Investigators observed that about half of patients treated with rimegepant showed a 50% or greater reduction in how many moderate-to-severe migraine days they experienced per month.
Results of a study recently published in The Lancet showed that rimegepant (Nurtec ODT; Biohaven Pharmaceutical Holding Company) was effective as a preventative treatment of migraines.1
Investigators observed that about half of patients treated with rimegepant showed a 50% or greater reduction in how many moderate-to-severe migraine days they experienced per month.2
Rimegepant is a calcitonin gene-related peptide (CGRP) receptor antagonist used to treat migraines by reversibly blocking CGRP receptors and stopping activity from the CGRP neuropeptide.1,2 The drug is approved by the FDA for the acute treatment of migraine in adults.
Migraine is the second leading cause of disability and is the source of more disability than all other neurologic disorders combined.3 The disorder affects an estimated 1 billion individuals globally, primarily women. Migraine also affects approximately 1 in 6 Americans.
The US based, multicenter, phase 2/3, randomized, double-blind, placebo-controlled trial included 747 participants, of whom investigators randomly assigned to either rimegepant 75 mg (n=373) or placebo 75 mg (n=374) every other day for 12 weeks.1 Rimegepant demonstrated superior efficacy compared with placebo in regard to the primary end point: change in the mean number of migraine days per month during weeks 9 to 12 of the study.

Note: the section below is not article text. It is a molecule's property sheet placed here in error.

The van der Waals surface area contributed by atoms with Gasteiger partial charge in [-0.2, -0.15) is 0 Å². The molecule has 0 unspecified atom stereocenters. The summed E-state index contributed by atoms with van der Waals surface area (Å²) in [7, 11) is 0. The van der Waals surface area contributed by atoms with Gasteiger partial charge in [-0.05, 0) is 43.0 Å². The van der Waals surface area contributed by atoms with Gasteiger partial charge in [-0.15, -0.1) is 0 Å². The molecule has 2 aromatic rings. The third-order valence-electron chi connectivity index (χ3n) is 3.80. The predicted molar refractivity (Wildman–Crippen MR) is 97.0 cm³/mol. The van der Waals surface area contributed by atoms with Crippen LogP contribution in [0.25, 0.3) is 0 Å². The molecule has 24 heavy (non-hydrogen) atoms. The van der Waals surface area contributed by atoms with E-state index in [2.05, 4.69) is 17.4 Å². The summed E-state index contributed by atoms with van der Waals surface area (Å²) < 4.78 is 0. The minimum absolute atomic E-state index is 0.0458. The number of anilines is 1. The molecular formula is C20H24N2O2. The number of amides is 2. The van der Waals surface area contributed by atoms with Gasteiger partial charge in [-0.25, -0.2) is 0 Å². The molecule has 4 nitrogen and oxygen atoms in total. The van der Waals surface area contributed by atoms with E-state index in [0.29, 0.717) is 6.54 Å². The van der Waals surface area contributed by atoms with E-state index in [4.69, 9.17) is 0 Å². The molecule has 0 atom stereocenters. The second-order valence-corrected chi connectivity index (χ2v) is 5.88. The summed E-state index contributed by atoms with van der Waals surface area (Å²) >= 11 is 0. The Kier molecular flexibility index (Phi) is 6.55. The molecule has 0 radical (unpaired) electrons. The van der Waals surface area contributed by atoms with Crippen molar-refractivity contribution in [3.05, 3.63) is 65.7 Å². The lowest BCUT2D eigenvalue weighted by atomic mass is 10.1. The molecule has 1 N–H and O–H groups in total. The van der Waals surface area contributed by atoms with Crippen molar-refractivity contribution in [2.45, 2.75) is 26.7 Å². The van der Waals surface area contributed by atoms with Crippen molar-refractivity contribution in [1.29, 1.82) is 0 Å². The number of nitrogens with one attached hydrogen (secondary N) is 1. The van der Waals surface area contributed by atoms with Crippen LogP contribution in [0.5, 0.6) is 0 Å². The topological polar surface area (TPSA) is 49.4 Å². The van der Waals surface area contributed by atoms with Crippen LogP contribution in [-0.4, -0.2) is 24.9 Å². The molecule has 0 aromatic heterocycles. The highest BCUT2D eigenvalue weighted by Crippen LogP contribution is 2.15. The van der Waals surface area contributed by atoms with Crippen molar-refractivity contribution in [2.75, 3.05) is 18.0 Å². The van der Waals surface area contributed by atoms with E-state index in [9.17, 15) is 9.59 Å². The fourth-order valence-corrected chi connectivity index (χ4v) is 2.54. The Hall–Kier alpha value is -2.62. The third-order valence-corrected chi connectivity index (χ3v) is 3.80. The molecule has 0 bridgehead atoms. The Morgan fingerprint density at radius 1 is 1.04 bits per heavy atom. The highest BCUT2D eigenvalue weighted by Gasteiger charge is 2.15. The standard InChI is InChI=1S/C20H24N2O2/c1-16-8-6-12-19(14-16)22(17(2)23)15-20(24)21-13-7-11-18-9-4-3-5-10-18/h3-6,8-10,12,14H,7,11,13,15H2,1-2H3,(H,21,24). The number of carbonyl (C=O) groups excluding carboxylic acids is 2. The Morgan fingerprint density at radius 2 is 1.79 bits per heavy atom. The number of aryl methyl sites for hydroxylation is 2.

Investigators reported a change of -4.3 (95% CI -4.8 to -3.9) in the mean number of days per month in the rimegepant group and -3.5 days ( -4.0 to -3.0) in the placebo group.
The most common adverse events (AEs) were nausea (2% in participants receiving rimegepant and 0.5% in those receiving placebo) and hypersensitivity, including dyspnea and rash, occurring in less than 1% of patients treated with rimegepant.2
Richard B. Lipton, MD, study co-author, professor and vice chair of neurology at the Albert Einstein College of Medicine and Montefiore Health System, director of the Montefiore Headache Center, said in a statement, "Migraine is a prevalent and debilitating disease, affecting roughly 1 in 6 Americans, and many are not helped by current treatments. The results published in The Lancet demonstrate the significant clinical benefits of rimegepant for the preventive treatment of migraine. These data show the promise of a new approach to preventive treatment with an oral CGRP antagonist."2